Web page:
Men Face Hairy Paradox When It Comes to How Much Is 'Too Much'


Remember that scene when the protagonist of your favorite show ripped off his shirt to reveal a chiseled body and a muscled, hairy back?


You can certainly recount muscular, hairless men removing their shirts, and probably even muscular men with hairy chests (Hugh Jackman in X-Men: Days of Future Past jumps immediately to mind). But when it comes to cultural beauty standards, especially standards perpetuated through pop culture, the hairy back is still an object of ridicule. Unfortunately, without any clear explanation as to why, and despite the recent revolution in acceptance of hairy men, back hair remains unattractive.

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A recent flurry of articles have addressed back hair, some positive, many not, calling it the new pubic hair, praising celebrities who choose not to wax and one particularly ambitious article asking us to "throw off the shackles of back-hair phobia and usher in a new era of body tolerance." Unfortunately, the most indicative article is probably GQ's "Guide to Body Grooming," which flatly declares, "Back hair is never sexy."

The back hair taboo seems out of place, given that hair in general for men has been so trendy in recent years. Mustaches see a surge every Movember, chest hair had its share in the spotlight and beards have become decisively sexy. Yet men still feel uncomfortable.

"I am more self-conscious about back hair... because people have told me that it's 'unattractive,' whereas no one has ever told me that about leg hair, arm hair, beard, mustache, etc.," Chris Clemente, 25, in Los Angeles, told Mic. His sentiment captures that of the five other millennial men who spoke with Mic about back hair and body image for men. Only one even took a shot at explaining why back hair is considered singularly unattractive.

Stephen Demarais, 26, from Washington, D.C., says, "Chest hair says that I'm a manly tough guy, my beard asserts that I could cut down a tree if need be, but my back hair just says that I'm a gross middle-aged dude."

Hairless legs on an otherwise hairy man would certainly be considered strange, and the idea that a man should be selectively hairy — that some hair is OK, but only in certain places — is ridiculous, but nonetheless expected. After all, many women in the U.S. put themselves through a gauntlet of shaving, waxing and plucking in order to fit society's image of the ideal — read, generally hairless — female. Unfortunately, women are not the only ones who suffer from seemingly hypocritical and increasingly unattainable standards of beauty.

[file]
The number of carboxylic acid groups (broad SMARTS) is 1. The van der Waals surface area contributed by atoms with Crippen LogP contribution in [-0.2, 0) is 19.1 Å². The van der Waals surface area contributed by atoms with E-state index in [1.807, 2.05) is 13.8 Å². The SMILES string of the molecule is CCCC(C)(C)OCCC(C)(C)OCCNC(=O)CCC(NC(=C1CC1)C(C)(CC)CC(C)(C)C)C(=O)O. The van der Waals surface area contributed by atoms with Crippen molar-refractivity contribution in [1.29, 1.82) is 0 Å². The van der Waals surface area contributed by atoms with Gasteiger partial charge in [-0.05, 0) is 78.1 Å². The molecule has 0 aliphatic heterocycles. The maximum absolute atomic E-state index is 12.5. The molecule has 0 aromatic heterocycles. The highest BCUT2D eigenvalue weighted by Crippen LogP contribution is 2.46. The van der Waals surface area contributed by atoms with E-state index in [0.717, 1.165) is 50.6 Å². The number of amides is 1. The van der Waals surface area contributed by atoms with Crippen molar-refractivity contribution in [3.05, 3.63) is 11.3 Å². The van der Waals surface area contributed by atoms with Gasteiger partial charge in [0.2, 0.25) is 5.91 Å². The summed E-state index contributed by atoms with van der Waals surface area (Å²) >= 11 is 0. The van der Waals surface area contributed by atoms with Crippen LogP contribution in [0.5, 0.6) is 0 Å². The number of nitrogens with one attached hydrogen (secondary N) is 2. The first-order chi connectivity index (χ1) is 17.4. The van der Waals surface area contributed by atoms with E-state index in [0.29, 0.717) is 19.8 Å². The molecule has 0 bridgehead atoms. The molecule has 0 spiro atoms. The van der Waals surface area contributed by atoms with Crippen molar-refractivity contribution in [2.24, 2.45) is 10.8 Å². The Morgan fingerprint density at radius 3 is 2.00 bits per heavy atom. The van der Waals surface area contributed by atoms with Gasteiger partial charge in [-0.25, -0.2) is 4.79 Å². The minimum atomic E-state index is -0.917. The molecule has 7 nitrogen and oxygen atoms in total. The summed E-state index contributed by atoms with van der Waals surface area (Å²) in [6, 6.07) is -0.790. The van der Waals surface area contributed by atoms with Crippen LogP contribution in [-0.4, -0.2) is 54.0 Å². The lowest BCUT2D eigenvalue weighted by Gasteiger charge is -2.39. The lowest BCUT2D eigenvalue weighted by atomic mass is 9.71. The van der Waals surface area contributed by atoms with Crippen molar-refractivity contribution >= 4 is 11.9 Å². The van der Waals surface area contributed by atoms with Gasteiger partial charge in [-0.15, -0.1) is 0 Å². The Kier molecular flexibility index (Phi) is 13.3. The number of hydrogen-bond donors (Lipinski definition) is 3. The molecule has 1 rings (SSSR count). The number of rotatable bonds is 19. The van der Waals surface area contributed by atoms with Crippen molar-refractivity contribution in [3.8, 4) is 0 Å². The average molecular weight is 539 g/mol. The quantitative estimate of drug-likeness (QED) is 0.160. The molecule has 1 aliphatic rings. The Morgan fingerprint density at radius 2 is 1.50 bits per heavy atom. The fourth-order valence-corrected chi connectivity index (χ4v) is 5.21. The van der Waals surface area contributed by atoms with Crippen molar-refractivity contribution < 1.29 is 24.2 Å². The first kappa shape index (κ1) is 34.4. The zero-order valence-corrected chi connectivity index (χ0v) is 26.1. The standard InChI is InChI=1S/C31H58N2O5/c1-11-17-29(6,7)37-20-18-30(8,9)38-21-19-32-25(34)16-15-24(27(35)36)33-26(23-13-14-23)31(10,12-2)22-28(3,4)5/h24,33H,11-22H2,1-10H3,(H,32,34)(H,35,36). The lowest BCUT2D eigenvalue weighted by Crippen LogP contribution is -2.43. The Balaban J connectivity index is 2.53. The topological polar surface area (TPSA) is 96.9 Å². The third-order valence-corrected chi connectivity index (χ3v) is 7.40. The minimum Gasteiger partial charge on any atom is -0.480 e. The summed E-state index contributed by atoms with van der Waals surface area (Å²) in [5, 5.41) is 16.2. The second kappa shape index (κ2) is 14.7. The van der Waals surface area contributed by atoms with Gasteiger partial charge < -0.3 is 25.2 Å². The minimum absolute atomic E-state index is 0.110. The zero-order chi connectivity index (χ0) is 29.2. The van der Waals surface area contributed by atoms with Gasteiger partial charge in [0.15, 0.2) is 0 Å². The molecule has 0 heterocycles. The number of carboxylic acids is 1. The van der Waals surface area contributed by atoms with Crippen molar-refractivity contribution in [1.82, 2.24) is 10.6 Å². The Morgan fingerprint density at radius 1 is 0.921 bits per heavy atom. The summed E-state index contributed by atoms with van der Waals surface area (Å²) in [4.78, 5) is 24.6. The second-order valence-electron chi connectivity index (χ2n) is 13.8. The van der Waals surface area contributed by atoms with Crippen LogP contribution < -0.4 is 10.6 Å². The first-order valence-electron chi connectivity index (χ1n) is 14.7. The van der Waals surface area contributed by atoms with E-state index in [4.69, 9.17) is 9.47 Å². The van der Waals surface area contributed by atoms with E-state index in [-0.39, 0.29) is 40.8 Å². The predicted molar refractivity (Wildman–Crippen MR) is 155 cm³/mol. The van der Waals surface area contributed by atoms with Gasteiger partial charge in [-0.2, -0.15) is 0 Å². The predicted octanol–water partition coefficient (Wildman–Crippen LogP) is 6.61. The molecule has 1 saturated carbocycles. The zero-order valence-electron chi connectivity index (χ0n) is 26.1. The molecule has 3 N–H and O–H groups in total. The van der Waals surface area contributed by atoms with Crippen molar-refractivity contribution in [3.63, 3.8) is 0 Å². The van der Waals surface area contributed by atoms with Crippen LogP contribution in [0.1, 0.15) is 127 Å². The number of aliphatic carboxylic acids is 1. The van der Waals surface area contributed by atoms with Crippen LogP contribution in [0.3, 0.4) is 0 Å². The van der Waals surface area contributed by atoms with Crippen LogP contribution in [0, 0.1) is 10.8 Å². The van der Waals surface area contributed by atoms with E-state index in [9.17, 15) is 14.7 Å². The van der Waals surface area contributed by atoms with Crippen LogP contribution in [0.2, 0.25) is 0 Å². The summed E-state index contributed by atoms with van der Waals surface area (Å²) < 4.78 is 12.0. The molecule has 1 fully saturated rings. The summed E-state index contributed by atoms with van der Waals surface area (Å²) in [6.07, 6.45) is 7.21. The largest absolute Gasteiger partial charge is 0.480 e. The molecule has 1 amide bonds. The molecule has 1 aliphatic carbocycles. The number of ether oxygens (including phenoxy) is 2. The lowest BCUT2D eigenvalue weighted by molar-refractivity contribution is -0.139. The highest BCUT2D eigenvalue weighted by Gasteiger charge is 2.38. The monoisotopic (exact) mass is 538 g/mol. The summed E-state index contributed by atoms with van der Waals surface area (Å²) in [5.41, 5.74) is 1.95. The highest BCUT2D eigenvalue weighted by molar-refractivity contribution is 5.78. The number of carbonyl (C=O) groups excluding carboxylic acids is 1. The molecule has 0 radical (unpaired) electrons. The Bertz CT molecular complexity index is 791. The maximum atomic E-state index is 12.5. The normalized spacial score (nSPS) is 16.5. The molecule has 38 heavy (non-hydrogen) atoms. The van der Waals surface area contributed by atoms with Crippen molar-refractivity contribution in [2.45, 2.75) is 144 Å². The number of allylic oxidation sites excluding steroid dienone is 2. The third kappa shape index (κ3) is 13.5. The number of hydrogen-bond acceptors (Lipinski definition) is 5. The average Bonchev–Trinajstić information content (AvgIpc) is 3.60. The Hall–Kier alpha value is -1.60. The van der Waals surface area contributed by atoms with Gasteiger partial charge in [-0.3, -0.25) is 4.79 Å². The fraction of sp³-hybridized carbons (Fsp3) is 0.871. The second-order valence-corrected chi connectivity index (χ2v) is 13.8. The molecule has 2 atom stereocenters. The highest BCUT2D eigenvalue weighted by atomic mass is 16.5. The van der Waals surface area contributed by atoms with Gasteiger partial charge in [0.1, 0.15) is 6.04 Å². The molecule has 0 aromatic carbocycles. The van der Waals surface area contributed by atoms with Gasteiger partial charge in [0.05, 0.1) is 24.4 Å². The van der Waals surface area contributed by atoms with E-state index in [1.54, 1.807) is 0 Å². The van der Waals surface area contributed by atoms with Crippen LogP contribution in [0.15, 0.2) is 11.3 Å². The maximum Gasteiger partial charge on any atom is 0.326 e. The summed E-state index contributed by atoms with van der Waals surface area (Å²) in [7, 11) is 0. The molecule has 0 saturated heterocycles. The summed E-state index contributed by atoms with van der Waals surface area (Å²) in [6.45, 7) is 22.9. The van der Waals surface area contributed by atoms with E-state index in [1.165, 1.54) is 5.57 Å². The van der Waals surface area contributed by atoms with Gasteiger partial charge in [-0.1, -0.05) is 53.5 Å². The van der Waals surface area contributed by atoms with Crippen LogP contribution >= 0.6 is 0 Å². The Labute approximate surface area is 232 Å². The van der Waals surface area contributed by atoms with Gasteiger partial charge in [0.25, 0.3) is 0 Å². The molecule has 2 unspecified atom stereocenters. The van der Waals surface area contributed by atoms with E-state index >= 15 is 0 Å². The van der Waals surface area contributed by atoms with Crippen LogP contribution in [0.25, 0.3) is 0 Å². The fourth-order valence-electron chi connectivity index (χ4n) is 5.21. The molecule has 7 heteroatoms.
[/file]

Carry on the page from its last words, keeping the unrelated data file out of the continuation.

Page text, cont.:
Mike Gilman, founder of Grooming Lounge, a website which sells men's grooming products, and owner of two high-end barbershops in the D.C. area, knows all about men's anxieties and expectations when it comes to male hair and body image. Gilman told Mic over the phone that "men are now much more aware of their personal grooming and how they look." This is not necessarily a bad thing, but Gilman acknowledges that some of that emphasis on aesthetics, "unfortunately, bleeds into self-esteem issues." He also confirmed that, among his clients, back hair is "considered to be the least attractive" of the body hairs.  

Aisha Masac, a Wax Specialist at Salon Nardos in D.C., confirmed to Mic that her male customers definitely seem more worried about their back hair, noting that "most men are self-conscious at the pool (or beach) with hair on their back as it is seen as unattractive to women and kids," according to her clients.

To be fair, there may be room for flexibility. Movies like 300 and Superman Returns sell a very specific standard of sexy — a hairless one. And yet it seems hairy chests have piggybacked on the recent pro-beard train, carving themselves a place in our image of male sexuality. Still, back hair may have a harder time overcoming its stigma.

Despite what seems like a clear consensus on the sexual potential of back hair, it's important to remember that the expectation is inherently illogical. Body image issues, for men and women, are all born from similarly unrealistic expectations, and we as a culture have been getting a little better at at least acknowledging that women shouldn't feel obligated to be super skinny and men shouldn't feel obligated to be super buff. Hairy legs, hairy chests, hairy faces are all OK, but backs are off limits? Sounds unrealistic to me.